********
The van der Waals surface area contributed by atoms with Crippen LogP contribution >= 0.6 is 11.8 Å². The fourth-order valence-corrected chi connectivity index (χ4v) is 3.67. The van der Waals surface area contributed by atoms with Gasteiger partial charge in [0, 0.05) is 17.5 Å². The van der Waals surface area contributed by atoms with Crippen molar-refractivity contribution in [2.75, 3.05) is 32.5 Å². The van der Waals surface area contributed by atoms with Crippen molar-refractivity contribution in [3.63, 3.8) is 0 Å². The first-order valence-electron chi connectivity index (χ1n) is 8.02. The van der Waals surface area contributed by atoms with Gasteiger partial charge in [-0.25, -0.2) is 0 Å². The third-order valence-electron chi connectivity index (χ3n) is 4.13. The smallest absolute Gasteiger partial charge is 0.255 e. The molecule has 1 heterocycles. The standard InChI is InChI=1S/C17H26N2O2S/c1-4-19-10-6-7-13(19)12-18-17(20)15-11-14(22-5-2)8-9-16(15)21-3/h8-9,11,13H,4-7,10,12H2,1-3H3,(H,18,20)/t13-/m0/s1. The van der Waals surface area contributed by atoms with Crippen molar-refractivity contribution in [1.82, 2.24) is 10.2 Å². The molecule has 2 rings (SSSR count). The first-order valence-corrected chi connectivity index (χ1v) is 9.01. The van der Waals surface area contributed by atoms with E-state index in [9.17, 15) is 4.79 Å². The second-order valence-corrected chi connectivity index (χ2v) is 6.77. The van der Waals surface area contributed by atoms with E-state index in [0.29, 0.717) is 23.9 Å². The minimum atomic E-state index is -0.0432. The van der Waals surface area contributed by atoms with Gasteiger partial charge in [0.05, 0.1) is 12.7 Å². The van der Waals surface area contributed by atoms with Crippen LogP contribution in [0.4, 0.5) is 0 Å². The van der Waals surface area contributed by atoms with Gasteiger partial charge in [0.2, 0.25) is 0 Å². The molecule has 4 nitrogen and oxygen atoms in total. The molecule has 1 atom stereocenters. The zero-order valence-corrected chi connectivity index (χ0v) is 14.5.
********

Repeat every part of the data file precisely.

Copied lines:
The van der Waals surface area contributed by atoms with Crippen LogP contribution >= 0.6 is 11.8 Å². The fourth-order valence-corrected chi connectivity index (χ4v) is 3.67. The van der Waals surface area contributed by atoms with Gasteiger partial charge in [0, 0.05) is 17.5 Å². The van der Waals surface area contributed by atoms with Crippen molar-refractivity contribution in [2.75, 3.05) is 32.5 Å². The van der Waals surface area contributed by atoms with Crippen molar-refractivity contribution in [3.63, 3.8) is 0 Å². The first-order valence-electron chi connectivity index (χ1n) is 8.02. The van der Waals surface area contributed by atoms with Gasteiger partial charge in [-0.25, -0.2) is 0 Å². The third-order valence-electron chi connectivity index (χ3n) is 4.13. The smallest absolute Gasteiger partial charge is 0.255 e. The molecule has 1 heterocycles. The standard InChI is InChI=1S/C17H26N2O2S/c1-4-19-10-6-7-13(19)12-18-17(20)15-11-14(22-5-2)8-9-16(15)21-3/h8-9,11,13H,4-7,10,12H2,1-3H3,(H,18,20)/t13-/m0/s1. The van der Waals surface area contributed by atoms with Crippen molar-refractivity contribution in [1.82, 2.24) is 10.2 Å². The molecule has 2 rings (SSSR count). The first-order valence-corrected chi connectivity index (χ1v) is 9.01. The van der Waals surface area contributed by atoms with E-state index in [9.17, 15) is 4.79 Å². The second-order valence-corrected chi connectivity index (χ2v) is 6.77. The van der Waals surface area contributed by atoms with E-state index in [0.29, 0.717) is 23.9 Å². The minimum atomic E-state index is -0.0432. The van der Waals surface area contributed by atoms with Gasteiger partial charge in [0.05, 0.1) is 12.7 Å². The van der Waals surface area contributed by atoms with Crippen LogP contribution in [0.4, 0.5) is 0 Å². The van der Waals surface area contributed by atoms with Gasteiger partial charge in [0.2, 0.25) is 0 Å². The molecule has 4 nitrogen and oxygen atoms in total. The molecule has 1 atom stereocenters. The zero-order valence-corrected chi connectivity index (χ0v) is 14.5.